Commemorations are being held in West Virginia, Pennsylvania, Virginia and Maryland today to mark the 150th anniversary of abolitionist John Brown’s raid on the arsenal at Harpers Ferry. We end today’s show with a reading of John Brown’s address to the court in Virginia that ordered his hanging. Actor Harris Yulin read his words as part of a larger reading of Howard Zinn’s classic work, A People’s History of the United States. Yulin was followed by James Earl Jones reading Frederick Douglass. [includes rush transcript]
This is a rush transcript. Copy may not be in its final form.
AMY GOODMAN: As we wrap up today’s broadcast, well, commemorations are being held in West Virginia, Pennsylvania, Virginia and Maryland today for the 150th anniversary of the abolitionist John Brown’s raid on the arsenal at Harpers Ferry. We end today’s show with a reading of John Brown’s address to the court in Virginia that ordered his hanging. Actor Harris Yulin read his words as part of a larger reading of Howard Zinn’s classic work, A People’s History of the United States. Yulin is followed by James Earl Jones reading Frederick Douglass. We begin with historian Howard Zinn.
HOWARD ZINN: John Brown, more than any other white American, devoted his life, and finally sacrificed it, on behalf of freedom for the slave. His plan, impossible and courageous, was to seize the arsenal at Harpers Ferry, Virginia with a band of black and white abolitionists and set off a revolt of slaves throughout the South. The plan failed.
Some of his men, including two of his own sons, were killed. John Brown was wounded, captured, sentenced to death by hanging by the state of Virginia, and with the enthusiastic approval of the government of the United States. When he was put to death, Ralph Waldo Emerson said, he will make the gallows holy as the cross.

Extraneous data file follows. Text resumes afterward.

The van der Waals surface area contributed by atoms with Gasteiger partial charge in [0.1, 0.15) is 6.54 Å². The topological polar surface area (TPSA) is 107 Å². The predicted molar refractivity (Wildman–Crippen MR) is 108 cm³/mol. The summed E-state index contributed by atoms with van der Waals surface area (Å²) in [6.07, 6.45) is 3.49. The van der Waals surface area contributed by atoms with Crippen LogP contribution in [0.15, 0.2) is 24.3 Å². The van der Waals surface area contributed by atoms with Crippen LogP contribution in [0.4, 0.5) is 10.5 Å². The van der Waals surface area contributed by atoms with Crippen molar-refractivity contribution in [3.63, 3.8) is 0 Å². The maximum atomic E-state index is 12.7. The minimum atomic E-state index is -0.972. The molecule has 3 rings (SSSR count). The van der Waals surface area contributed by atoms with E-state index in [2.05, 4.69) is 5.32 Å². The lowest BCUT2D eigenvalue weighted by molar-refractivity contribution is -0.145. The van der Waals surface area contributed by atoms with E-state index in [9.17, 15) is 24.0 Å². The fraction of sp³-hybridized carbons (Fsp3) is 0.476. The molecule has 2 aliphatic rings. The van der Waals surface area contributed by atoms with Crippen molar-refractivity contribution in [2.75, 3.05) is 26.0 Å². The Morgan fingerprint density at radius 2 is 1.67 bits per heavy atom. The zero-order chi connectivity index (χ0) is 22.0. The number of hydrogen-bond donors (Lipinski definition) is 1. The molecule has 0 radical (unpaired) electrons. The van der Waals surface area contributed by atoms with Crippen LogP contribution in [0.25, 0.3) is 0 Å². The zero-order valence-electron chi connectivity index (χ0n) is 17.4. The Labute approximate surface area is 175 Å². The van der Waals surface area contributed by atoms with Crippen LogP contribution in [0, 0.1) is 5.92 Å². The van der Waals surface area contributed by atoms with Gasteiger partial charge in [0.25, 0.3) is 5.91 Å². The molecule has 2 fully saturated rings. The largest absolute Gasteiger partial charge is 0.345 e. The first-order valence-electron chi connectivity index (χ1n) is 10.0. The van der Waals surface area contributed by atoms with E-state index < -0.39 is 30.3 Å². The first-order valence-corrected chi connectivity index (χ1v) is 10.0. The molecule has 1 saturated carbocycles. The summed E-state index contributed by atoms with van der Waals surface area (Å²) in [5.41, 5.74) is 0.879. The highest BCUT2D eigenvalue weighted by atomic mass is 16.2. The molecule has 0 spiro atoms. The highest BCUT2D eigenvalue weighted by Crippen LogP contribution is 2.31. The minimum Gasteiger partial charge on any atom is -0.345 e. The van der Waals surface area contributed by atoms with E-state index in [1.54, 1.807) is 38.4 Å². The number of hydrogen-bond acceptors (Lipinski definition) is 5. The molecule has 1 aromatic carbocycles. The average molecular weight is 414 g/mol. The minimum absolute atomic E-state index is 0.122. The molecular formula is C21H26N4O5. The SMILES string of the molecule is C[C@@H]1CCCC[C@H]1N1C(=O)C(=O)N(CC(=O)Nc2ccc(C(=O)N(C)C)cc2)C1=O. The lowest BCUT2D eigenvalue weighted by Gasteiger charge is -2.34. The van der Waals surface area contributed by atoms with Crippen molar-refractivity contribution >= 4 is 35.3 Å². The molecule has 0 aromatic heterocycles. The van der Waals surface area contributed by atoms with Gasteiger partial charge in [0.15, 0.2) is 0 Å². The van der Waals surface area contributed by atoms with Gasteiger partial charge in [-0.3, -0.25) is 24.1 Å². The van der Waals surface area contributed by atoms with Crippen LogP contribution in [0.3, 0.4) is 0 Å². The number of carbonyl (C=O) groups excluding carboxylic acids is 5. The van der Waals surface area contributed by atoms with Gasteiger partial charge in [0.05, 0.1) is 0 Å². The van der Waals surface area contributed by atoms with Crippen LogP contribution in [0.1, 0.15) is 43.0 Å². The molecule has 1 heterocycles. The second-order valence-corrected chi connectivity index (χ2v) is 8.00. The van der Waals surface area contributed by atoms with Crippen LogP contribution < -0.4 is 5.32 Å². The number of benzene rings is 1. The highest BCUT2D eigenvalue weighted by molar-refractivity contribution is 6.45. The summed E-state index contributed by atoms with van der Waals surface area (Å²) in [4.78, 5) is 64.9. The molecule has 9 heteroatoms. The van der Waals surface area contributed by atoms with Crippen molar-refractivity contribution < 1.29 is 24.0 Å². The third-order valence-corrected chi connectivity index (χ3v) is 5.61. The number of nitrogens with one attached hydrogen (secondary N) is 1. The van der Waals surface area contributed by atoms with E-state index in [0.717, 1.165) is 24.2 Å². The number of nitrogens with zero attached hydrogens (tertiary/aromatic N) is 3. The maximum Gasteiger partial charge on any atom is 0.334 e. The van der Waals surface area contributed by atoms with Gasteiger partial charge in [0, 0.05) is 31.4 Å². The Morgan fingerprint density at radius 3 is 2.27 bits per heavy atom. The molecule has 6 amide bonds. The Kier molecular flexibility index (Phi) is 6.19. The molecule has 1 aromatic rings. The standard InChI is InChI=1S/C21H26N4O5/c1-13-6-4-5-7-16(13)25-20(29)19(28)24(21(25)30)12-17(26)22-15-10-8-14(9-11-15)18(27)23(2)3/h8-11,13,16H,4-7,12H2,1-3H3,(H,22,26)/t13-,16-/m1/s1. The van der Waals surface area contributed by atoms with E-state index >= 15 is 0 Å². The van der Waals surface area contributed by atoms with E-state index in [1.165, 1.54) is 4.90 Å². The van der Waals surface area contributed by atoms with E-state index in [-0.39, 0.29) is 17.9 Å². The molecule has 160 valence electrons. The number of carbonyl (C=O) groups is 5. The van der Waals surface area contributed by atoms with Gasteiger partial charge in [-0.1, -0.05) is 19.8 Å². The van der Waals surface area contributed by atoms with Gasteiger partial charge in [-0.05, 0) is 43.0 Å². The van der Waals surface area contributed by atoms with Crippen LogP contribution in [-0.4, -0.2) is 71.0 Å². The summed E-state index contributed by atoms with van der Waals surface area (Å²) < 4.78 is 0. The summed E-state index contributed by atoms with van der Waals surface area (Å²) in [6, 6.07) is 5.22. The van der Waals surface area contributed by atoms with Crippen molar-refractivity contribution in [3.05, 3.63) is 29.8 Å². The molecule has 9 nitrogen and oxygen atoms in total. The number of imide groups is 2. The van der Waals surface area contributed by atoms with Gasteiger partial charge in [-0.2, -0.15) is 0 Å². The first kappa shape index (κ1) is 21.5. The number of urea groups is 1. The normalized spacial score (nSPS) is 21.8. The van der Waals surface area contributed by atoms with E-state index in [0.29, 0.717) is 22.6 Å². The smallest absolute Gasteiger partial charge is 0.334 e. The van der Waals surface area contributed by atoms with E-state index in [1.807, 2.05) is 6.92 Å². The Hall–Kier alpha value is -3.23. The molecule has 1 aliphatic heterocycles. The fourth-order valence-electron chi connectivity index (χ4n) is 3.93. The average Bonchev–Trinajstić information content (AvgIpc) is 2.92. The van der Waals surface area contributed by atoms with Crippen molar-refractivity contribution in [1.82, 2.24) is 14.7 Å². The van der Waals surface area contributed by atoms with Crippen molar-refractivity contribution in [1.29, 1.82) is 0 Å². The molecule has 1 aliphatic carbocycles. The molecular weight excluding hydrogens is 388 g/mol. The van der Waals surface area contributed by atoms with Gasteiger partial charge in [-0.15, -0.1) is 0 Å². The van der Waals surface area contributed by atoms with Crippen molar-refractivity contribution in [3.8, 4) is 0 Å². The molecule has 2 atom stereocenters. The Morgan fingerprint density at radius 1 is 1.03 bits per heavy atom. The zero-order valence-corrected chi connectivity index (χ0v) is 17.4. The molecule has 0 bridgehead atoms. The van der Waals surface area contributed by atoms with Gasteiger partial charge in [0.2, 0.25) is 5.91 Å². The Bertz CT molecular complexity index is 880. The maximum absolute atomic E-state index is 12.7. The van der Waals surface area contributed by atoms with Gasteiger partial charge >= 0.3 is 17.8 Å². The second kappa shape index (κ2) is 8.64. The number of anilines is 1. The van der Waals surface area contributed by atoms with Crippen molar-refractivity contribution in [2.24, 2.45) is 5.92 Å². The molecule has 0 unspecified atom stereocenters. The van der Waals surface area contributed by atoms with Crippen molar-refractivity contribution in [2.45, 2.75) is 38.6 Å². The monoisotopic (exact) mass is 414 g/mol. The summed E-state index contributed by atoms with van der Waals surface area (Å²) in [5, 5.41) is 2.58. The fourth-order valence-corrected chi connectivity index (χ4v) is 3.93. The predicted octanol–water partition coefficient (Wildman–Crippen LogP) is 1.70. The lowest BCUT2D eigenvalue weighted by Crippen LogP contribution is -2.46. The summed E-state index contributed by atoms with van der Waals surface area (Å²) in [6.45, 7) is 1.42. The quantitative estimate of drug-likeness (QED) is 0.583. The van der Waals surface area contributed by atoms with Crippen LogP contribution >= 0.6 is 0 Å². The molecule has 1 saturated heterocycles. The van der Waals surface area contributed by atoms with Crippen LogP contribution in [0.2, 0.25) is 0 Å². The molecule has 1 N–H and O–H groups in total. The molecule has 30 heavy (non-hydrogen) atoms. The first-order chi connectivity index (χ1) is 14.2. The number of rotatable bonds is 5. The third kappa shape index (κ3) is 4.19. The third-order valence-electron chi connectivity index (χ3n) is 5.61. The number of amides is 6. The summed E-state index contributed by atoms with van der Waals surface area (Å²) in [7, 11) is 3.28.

Here, John Brown addresses the court that ordered his hanging.
HARRIS YULIN: [reading John Brown] Had I interfered in the manner which I admit...had I so interfered in behalf of the rich, the powerful, the intelligent, the so-called great, or in behalf of any of their friends, [either] father, mother, brother, sister, wife, or children, or any of that class, and suffered and sacrificed what I have in this interference, it would have been all right, and every man in this Court would have deemed it an act worthy of reward rather than punishment.
This Court acknowledges, as I suppose, the validity of the law of God. I see a book kissed here which I suppose to be the Bible, or, at least, the New Testament. That teaches me that all things “whatsoever I would that men should do unto me, I should do even so to them.” [...] I endeavored to act up to that instruction. I say, I am yet too young to understand that God is any respecter of persons. I believe that to have interfered as I have done, as I have always freely admitted I have done, in behalf of His despised poor, was not wrong, but right. Now, if it is deemed necessary that I should forfeit my life for the furtherance of the ends of justice, and mingle my blood further with the blood of my children, and with the blood of millions in this slave country whose rights are disregarded by wicked, cruel, and unjust enactments, I submit: so let it be done!
HOWARD ZINN: Twenty-two years later, in 1881, Frederick Douglass was asked to speak at a college in Harpers Ferry.
JAMES EARL JONES: [reading Frederick Douglass] If John Brown did not end the war that ended slavery, he did at least begin the war that ended slavery. If we look over the dates, places and men for which this honor is claimed, we shall find that not Carolina, but Virginia, not Fort Sumter, but Harpers Ferry and the arsenal, not Colonel Anderson, but John Brown, began the war that ended American slavery and made this a free republic. Until that blow was struck, the prospect of freedom was dim, shadowy and uncertain. The irrepressible conflict was one of words, votes and compromises. When John Brown stretched forth his arm, the sky was cleared.
AMY GOODMAN: James Earl Jones reading Frederick Douglass on this, today, the 150th anniversary of abolitionist John Brown’s raid on the arsenal at Harpers Ferry.